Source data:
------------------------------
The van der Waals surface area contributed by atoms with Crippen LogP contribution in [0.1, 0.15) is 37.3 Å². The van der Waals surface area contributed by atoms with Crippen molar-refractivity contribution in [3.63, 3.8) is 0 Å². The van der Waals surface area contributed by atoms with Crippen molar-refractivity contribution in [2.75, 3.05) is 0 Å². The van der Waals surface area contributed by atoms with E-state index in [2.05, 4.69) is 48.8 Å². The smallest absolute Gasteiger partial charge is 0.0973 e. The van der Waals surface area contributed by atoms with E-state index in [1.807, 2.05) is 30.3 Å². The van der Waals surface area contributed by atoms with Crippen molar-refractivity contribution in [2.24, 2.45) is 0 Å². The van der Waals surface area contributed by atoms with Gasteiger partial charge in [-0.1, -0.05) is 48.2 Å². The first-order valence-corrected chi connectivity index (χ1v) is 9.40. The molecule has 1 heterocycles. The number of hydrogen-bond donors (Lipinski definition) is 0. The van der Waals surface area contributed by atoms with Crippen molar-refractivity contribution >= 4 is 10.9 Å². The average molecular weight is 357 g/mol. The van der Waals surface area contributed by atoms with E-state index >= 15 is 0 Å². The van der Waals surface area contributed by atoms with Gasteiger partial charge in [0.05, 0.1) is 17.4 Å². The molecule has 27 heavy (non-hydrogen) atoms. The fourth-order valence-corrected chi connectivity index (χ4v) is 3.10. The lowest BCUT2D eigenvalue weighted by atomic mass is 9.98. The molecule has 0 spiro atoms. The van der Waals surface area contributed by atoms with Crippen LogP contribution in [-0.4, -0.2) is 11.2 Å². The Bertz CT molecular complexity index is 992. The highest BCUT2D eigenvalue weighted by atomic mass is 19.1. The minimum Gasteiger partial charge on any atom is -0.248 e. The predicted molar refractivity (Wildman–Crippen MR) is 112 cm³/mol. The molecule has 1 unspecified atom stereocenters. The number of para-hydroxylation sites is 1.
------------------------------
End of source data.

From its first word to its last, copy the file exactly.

The van der Waals surface area contributed by atoms with Crippen LogP contribution in [0.1, 0.15) is 37.3 Å². The van der Waals surface area contributed by atoms with Crippen molar-refractivity contribution in [3.63, 3.8) is 0 Å². The van der Waals surface area contributed by atoms with Crippen molar-refractivity contribution in [2.75, 3.05) is 0 Å². The van der Waals surface area contributed by atoms with E-state index in [2.05, 4.69) is 48.8 Å². The smallest absolute Gasteiger partial charge is 0.0973 e. The van der Waals surface area contributed by atoms with E-state index in [1.807, 2.05) is 30.3 Å². The van der Waals surface area contributed by atoms with Crippen molar-refractivity contribution in [2.24, 2.45) is 0 Å². The van der Waals surface area contributed by atoms with Gasteiger partial charge in [-0.1, -0.05) is 48.2 Å². The first-order valence-corrected chi connectivity index (χ1v) is 9.40. The molecule has 1 heterocycles. The number of hydrogen-bond donors (Lipinski definition) is 0. The van der Waals surface area contributed by atoms with Crippen molar-refractivity contribution >= 4 is 10.9 Å². The average molecular weight is 357 g/mol. The van der Waals surface area contributed by atoms with E-state index >= 15 is 0 Å². The van der Waals surface area contributed by atoms with Gasteiger partial charge in [0.05, 0.1) is 17.4 Å². The molecule has 27 heavy (non-hydrogen) atoms. The fourth-order valence-corrected chi connectivity index (χ4v) is 3.10. The lowest BCUT2D eigenvalue weighted by atomic mass is 9.98. The molecule has 0 spiro atoms. The van der Waals surface area contributed by atoms with Crippen LogP contribution in [-0.4, -0.2) is 11.2 Å². The Bertz CT molecular complexity index is 992. The highest BCUT2D eigenvalue weighted by atomic mass is 19.1. The minimum Gasteiger partial charge on any atom is -0.248 e. The predicted molar refractivity (Wildman–Crippen MR) is 112 cm³/mol. The molecule has 1 unspecified atom stereocenters. The number of para-hydroxylation sites is 1.